Wildlife rescue group Animal Concerns Research & Education Society, or ACRES, is busier than it’s ever been.
The charity received 1,795 calls to its animal rescue hotline in March – about 58 calls a day – from members of the public seeking help with animals, a record high attributed to human activity surging back from pandemic levels at a time many species are out looking for mates.
The new record is a few hundred above the usual monthly call volume for the 20-year-old charity, where this writer also volunteers.
ACRES co-chief executive Kalai Vanan said that with more people out and about, venturing into green spaces and returning to work as COVID-19 restrictions loosen, there has been an increase in human-animal encounters.
It’s also the breeding season for several species of birds, namely black-naped orioles, pink-necked green pigeons, sun birds, and yellow-vented bulbuls. People have been asking what to do when they find helpless-looking chicks, for which ACRES has some tips.
There have also been many calls about macaques hanging out in residential areas. Callers have been asking for monkeys to be captured and removed from their neighborhoods, Vanan said.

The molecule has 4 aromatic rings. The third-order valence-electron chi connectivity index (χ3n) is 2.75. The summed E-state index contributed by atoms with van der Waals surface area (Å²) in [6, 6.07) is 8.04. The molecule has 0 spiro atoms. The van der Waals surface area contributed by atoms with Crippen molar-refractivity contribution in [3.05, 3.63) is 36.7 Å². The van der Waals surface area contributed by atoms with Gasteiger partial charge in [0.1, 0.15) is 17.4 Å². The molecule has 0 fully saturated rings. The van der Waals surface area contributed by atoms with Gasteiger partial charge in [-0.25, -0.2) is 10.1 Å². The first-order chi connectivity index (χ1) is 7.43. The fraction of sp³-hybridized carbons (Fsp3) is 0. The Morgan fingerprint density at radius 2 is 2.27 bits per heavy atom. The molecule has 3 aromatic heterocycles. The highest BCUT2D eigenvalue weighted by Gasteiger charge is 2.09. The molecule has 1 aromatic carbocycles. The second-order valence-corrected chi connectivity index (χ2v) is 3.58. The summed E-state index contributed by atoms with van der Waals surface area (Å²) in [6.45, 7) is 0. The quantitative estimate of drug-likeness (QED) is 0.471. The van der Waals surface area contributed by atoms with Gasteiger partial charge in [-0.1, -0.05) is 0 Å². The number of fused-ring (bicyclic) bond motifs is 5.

More calls about monkeys means more work for the ACRES’ wildlife management team, which is trying to encourage a spirit of coexistence with monkeys, animals that were around long before much of their forest home was converted into public housing and condos.
Clearing forests is another reason why human-animal conflict is becoming more common in Singapore, although Vanan said this does not explain the recent surge in cases.
“Clearing green spaces will have a long-lasting effect of causing many wild animals to get displaced [and come into contact with people],” he told Coconuts.
ACRES has a team of 10 staff, including a vet, and a roster of 18 volunteers working on shifts around the clock to handle animal rescue and rehabilitation work.
“From rescuing snakes stranded in erosion blankets, to birds getting stuck in glue traps, it has been nonstop for our team,” Vanan said.
“Our veterinary team has been swamped with injured or sick animals, including an endangered Black-crowned night heron that has been under recovery after sustaining severe injuries from being stuck in a railing,” he said.
Meanwhile back in its sanctuary in Choa Chu Kang, ACRES is taking care of more than 150 victims of the illegal wildlife trade, including Indian star tortoises, which are usually smuggled from India for the pet trade, and pig-nosed turtles native to Australia and Papua New Guinea.
“As our call volume increases, it is no longer just about trying to reach every animal in time. It is also a question of how we are going to help each individual back at our centre. Manpower, space and fatigue are big issues that we are facing currently,” he said.
Next year, ACRES is planning to create more rehabilitation enclosures and launch a new rapid-response rescue team to attend to smaller animals quickly to lessen the burden on the core rescue team.